What’s your #Ish?

Now, millions of Diaspora Jews can harness the power of social media by tagging their Jewish identity (with “#ish”), combating assimilation.

By MELANIE LIDMAN
May 9, 2010 22:09
1 minute read.
What’s your #Ish?

facebook 248.88. (photo credit: Courtesy)

When seven-time Tour de France winner Lance Armstrong tagged pictures of his stolen bike, thousands of fans raised the alarm and helped get it returned. When actor Kevin “Silent Bob” Smith tagged pictures of himself getting kicked off a Southwest Airlines plane for being too fat, thousands sympathized, creating terrible press for the airline.

Now, millions of Diaspora Jews can harness the power of social media like Armstrong and Smith did, by tagging their Jewish identity (with “#ish”) and saving a whole generation from assimilation.
Thanks to a new campaign by the Jewish Federations of North America called “What’s Your #Ish?” Jews around the world can broadcast 140-character messages about what it means to be Jew#ish.

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“The campaign is aimed at a younger generation than traditional supporters of the Federation,” Dani Wassner, communications director for the Jewish Federations of North America (JFNA) in Israel, explained on Sunday.  “The question of what it means to be Jewish means something to this generation that’s different than it once was.”

The “#ish” hashtag uses a pound sign/hash mark, the “#” sign, which allows JFNA to identify and aggregate the ish-isms floating across the Web on different platforms, including Facebook, Twitter and the JFNA Web site. For each published ish-ism, JFNA will transfer 25 cents from its marketing budget to a special Ish Fund, up to $50,000. Wassner is “very hopeful” that JFNA will reach its goal of more than 200,000 tags about Jewish identity.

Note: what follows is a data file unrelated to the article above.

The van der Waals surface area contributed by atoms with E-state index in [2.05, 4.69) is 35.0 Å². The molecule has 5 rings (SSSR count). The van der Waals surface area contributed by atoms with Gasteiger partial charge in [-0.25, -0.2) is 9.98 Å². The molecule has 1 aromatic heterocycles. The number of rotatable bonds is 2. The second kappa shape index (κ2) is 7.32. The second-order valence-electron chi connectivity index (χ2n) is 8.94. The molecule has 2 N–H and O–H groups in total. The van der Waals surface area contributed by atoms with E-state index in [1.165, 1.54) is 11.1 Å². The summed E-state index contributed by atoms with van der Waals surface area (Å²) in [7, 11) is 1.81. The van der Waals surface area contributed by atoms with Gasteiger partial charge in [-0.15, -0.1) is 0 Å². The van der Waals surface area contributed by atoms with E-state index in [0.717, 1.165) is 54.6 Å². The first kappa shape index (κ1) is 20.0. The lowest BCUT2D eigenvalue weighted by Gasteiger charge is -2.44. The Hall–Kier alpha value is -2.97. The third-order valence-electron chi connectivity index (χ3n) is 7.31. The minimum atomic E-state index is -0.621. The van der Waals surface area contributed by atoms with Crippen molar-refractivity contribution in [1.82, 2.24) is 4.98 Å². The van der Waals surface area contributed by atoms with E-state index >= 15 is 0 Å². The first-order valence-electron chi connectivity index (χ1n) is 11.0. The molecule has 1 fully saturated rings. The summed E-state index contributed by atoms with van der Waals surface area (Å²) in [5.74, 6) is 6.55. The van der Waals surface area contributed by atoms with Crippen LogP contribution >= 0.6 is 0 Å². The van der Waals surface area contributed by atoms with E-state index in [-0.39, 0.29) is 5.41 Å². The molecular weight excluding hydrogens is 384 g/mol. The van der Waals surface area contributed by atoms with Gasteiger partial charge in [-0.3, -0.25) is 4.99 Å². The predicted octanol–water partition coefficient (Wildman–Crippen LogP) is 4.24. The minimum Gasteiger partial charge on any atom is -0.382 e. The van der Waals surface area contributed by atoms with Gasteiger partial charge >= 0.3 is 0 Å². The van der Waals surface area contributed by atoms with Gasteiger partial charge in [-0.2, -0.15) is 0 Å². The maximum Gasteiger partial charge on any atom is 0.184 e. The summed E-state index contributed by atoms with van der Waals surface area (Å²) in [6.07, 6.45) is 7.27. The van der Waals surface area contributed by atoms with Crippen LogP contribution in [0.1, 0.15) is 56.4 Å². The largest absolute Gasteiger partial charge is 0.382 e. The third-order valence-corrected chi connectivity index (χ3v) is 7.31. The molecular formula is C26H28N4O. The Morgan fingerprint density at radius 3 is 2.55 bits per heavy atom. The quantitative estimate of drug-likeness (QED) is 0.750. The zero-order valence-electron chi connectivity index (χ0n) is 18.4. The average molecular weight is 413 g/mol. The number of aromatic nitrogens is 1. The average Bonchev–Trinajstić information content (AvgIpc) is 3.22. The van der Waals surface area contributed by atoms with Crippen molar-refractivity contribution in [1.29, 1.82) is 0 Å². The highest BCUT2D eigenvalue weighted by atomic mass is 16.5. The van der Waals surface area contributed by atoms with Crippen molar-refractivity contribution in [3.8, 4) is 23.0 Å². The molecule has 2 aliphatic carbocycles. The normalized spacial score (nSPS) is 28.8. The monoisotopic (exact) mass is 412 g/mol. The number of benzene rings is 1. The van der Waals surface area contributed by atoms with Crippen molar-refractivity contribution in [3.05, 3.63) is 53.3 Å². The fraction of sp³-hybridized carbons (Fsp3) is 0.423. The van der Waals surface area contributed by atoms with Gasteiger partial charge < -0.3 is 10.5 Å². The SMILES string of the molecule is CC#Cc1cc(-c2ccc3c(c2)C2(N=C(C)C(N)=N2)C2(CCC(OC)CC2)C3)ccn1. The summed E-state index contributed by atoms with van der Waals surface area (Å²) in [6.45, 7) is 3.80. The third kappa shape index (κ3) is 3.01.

Hashtag charity campaigns took off last year, most notably with the “#BlameDrew’sCancer” campaign that raised thousands of dollars for LiveStrong, Armstrong’s cancer charity.

Drew Olanoff, a Philadelphia native, was diagnosed with Hodgkin’s lymphoma last May, and invited the Twitter community to blame everything on his cancer, from losing their wallets to not finding a parking space. In the past year, more than 34,000 things have been blamed on Drew’s cancer.

Combining social media with outreach is the next logical step for JFNA, one of the biggest Jewish charities in North America. “Federations are not only about seeking donors, they’re about getting Jewish people involved in their local Jewish communities,” Wassner said.

“It’s also very important to get the younger generation involved, because maybe in the future they’ll be donors as well.”


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